Shabab Sheyab
Yasir Al-Yasiri (UAE)
The title of Yasir Al-Yasiri’s latest film translates as ‘On Borrowed Time’ and says a lot about how its characters see themselves. For these four old men from various Arab countries residing in an assisted-living facility in Dubai — played by Kuwaiti actor Saad Al-Faraj, Syrian actor Salloum Haddad and the UAE’s Mansoor Al-Feeli and Marei Al-Halian — there is an assumption that their stories are already over. What a wonderful surprise, then, when one of the men inherits AED 50 million, allowing the four friends a second chance at an adventure.
Though the film may not match the zany antics of some Hollywood equivalents such as “Going in Style,” “Last Vegas” or “The Old Man and the Gun” — there are no bank robberies or escapes to another world — there is a warmth and optimism here that captures a different side of the UAE than we have seen onscreen before. “Shabab Sheyab” is not as hard-hitting as some of the year’s best dramas, but as a comedy it shows yet another aspect of life in the Gulf. Stories are only over, or not worth telling, when we decide they are not. What a joy it is to discover that with these four men, who are guaranteed to put a smile on your face.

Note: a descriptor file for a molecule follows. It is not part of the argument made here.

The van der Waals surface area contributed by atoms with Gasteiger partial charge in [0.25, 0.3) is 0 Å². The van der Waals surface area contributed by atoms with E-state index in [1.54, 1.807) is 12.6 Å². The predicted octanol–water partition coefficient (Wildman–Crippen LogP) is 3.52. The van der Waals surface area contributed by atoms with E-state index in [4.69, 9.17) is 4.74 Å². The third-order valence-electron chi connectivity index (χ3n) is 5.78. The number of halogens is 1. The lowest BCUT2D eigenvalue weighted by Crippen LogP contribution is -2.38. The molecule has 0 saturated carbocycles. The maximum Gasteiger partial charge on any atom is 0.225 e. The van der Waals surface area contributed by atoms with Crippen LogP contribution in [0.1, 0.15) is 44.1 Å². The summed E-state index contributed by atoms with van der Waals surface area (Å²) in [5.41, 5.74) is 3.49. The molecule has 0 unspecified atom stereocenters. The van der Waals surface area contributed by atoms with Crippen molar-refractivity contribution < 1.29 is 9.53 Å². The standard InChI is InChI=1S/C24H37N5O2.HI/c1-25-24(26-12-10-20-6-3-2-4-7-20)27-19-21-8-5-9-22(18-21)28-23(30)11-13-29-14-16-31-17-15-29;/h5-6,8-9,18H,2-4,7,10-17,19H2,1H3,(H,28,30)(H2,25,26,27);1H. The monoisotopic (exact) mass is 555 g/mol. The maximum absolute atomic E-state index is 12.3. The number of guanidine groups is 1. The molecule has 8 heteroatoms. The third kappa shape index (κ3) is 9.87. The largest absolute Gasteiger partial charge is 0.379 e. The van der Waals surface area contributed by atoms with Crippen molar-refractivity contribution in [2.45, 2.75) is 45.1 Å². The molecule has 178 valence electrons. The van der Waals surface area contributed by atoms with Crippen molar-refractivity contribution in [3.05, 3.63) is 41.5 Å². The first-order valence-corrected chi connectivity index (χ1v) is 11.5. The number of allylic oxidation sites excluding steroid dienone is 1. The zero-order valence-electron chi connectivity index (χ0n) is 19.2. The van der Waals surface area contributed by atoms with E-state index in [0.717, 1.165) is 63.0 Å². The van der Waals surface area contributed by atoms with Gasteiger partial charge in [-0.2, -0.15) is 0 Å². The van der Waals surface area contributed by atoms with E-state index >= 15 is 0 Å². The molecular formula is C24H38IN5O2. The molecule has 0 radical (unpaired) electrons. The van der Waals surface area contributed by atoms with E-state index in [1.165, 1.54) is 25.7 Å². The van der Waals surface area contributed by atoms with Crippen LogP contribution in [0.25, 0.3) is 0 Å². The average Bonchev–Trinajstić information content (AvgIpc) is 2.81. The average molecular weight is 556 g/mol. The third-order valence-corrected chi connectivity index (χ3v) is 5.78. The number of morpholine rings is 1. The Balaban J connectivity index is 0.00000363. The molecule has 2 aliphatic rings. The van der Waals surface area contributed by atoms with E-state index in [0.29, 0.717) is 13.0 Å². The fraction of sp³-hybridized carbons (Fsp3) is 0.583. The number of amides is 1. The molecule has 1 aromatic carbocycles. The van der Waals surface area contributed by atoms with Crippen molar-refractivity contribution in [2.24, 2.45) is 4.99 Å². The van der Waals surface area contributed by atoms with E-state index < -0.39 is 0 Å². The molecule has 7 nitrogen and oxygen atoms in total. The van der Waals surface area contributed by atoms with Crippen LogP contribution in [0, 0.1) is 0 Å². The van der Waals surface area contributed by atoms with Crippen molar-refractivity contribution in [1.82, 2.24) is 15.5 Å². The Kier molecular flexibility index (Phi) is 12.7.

‘Noura’s Dream’ becomes nightmare dilemma in this raw tale

Hend Sabry plays the lead role in ‘Noura’s Dream.’ (Supplied)
Updated 16 October 2019

‘Noura’s Dream’ becomes nightmare dilemma in this raw tale

CHENNAI: Hinde Boujemaa’s “Noura’s Dream,” which premiered at the recent Toronto International Film Festival and later featured at El Gouna Film Festival, saw the movie’s protagonist, Hend Sabry (Noura), clinch best actress award at the latter.

The director, who also wrote the script, tackles an unusual dilemma for a woman being pulled in three different directions by her husband, lover and three young children, two of them girls.